Wild-caught seafood is the ideal, clean protein to enjoy in recipes that are gluten-free, dairy-free and sugar-free.
Naturally, a fillet of any wild-caught species of fish is going to be delicious roasted on a sheet pan alongside veggies, flaked into a poke rice bowl, or grilled and served over salad. But you can also make gluten-free, dairy-free, and sugar-free recipes that resemble dishes that typically contain one or more of these components, using alternative ingredients that fit your dietary restrictions.
Here are a selection of recipes that are all entirely free of gluten, dairy and sugar to help you eat in a way that best supports your health needs.
When You’d Expect to Use Gluten
Breadcrumbs come in really handy when you’re making a variety of wild-caught seafood recipes, but there are easy ways around using them if you’re a gluten-free consumer.
For instance, in many fish cake recipes, breadcrumbs are used as a binder. However, you have your pick of alternative ingredients to hold your cakes together. These salmon cakes from What Great Grandma Ate are free of gluten, dairy, and sugar, using coconut flour to bind flaked salmon together (use leftovers rather than canned salmon) with grated zucchini.
If you prefer, you can use an ingredient like almond flour instead, which will add an imperceptible sweetness to your fish cakes. Downshiftology’s recipe for salmon patties is held together with a combination of almond flour and a homemade mayo; making your mayo from scratch ensures that there’s no added sugar involved.
To replicate breading on a fillet, you can use something nutty to get that golden, crunchy exterior that you’re looking for. Slender Kitchen uses shredded coconut as the crust for skinless coho fillets that are baked over a wire rack so that you get 360 degree crispiness.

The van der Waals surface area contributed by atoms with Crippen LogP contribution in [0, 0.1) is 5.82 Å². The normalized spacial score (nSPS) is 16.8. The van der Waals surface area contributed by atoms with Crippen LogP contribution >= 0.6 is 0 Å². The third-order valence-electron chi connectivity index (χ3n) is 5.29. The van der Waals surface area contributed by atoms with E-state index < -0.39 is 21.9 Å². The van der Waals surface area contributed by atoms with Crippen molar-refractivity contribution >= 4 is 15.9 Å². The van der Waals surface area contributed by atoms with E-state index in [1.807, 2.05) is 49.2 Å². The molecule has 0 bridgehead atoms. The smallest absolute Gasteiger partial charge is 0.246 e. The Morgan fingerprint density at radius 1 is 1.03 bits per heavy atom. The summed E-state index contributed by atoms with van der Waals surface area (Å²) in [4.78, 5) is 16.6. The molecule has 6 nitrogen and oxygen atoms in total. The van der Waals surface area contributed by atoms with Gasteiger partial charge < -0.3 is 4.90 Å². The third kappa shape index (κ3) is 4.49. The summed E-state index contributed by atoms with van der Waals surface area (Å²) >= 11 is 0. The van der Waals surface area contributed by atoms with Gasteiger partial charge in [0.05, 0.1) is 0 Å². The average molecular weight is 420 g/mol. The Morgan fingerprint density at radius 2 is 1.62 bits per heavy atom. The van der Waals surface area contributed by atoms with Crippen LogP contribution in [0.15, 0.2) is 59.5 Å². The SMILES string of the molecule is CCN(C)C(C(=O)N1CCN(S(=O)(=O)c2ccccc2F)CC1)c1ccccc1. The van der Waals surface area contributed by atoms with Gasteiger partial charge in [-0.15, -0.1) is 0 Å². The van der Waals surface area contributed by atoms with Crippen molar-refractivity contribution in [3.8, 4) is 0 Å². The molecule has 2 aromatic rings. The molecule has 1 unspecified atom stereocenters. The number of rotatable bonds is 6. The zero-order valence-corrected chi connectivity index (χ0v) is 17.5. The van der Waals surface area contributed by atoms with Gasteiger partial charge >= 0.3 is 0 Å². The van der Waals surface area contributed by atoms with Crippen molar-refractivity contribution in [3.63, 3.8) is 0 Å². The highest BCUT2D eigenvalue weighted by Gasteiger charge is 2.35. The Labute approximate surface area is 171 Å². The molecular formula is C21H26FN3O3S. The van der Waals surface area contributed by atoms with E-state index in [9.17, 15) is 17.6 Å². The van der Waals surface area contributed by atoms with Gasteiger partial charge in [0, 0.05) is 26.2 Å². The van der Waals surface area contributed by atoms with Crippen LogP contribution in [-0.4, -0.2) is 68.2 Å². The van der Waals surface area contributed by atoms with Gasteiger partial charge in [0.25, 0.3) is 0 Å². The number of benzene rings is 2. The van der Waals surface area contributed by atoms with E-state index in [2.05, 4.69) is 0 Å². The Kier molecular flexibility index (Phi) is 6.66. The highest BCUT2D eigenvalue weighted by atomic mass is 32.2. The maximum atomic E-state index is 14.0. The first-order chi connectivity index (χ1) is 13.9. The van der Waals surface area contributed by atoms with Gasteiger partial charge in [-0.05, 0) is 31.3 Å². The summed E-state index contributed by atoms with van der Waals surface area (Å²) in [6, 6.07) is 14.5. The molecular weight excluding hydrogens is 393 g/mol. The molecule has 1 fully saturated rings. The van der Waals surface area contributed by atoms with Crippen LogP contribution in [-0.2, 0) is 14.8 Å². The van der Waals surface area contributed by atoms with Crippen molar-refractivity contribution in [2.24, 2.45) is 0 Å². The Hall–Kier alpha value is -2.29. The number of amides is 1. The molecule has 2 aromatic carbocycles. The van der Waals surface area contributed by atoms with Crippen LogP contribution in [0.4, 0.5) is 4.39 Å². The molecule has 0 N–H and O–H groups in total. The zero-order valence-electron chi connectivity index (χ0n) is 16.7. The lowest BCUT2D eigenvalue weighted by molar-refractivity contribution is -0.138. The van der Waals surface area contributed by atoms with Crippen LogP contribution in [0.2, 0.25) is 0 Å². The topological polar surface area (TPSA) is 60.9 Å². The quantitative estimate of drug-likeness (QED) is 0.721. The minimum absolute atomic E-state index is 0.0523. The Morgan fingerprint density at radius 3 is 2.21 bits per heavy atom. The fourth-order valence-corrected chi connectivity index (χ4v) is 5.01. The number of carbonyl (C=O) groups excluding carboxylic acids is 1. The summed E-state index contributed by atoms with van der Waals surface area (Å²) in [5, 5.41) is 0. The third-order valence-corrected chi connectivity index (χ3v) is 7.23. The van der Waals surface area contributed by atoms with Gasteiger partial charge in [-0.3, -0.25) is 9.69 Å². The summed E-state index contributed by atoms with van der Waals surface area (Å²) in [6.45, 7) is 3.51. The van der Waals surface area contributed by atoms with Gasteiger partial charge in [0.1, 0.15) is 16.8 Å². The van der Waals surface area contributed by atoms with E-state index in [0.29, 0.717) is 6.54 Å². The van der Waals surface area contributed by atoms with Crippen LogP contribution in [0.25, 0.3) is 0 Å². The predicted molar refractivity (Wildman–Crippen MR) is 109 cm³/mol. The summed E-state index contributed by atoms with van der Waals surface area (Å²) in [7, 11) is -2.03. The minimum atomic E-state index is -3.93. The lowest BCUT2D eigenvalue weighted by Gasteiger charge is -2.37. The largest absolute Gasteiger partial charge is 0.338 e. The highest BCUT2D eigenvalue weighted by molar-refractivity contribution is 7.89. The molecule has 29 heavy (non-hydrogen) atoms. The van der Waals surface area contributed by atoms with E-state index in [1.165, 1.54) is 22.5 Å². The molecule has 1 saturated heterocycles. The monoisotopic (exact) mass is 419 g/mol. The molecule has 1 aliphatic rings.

Using an actual nut like chopped almonds allows you to create a delicious crust rich in omega-3 fatty acids. Eating Well combines lemon zest and herbs with finely chopped almonds for an easy, textured topping on cod or halibut fillets.
When You’re Craving Something Creamy
Serious Eats cooks cod fillets in an aromatic coconut milk poaching liquid combined with fresh herbs, lemongrass, chilis, and fish sauce. The simple recipe is easy to make, healthy, and indulgent.
For something more complex, this Thai-inspired salmon curry is made with coconut milk, red curry paste (Thai Kitchen’s red curry paste is gluten-, dairy-, and sugar-free), and a touch of honey to balance out the dish. If you’re looking to avoid all sugar altogether, including natural sources like honey, just leave it out — the recipe is more than fine without it.
While enjoying a coconut milk-based dish is a no-brainer when you’re craving something creamy, it’s not always going to give you the flavor profile you want. For a classic take on fish chowder that’s also dairy-free and gluten-free, The Kitchn relies on pureed potatoes to both thicken the dish (many chowders use a flour-based roux) and give it a creamy texture.
When You Have a Sweet Tooth
It’s easy to avoid sugar altogether when you’re making wild-caught seafood recipes, since you’re usually making something savory that doesn’t need the addition of sugar. But for those times when you want a little sweetness to go with your savory, you don’t have to add refined sugar or cane sugar to your recipe.
With no added sugar, Amy Brandwein’s recipe for halibut is served with a sweet and sour agrodolce sauce. It gets its sweetness from soaked golden raisins, which are mixed with briny capers, vinegar, herbs, and shallots for a flavor profile that covers all the bases.
Slightly less sweet is the sauce for Robert Irvine’s crispy cod with stir-fried veggies. The sauce doesn’t contain any refined sugars but will be a little sweet from the sherry that’s added to it. Notably, the recipe is also gluten-free, using cornstarch as a thickener for the sauce and as the dredging ingredient (rather than flour) for the cod before the fillets are dipped into the fryer.
Sugar is an integral ingredient for glazes. However, you don’t have to use cane sugar — in fact, using honey or maple syrup instead will actually make your glaze more flavorful. You could make Alton Brown’s recipe for miso honey glazed fish with your eyes closed, as you’re literally mixing equal parts honey and miso together (make sure your miso paste is gluten-free) and brushing it on top of sablefish or halibut fillets, then baking until the fish is cooked through and glaze is thick and sticky. Or, try Leite’s Culinaria’s recipe for maple-soy glazed salmon.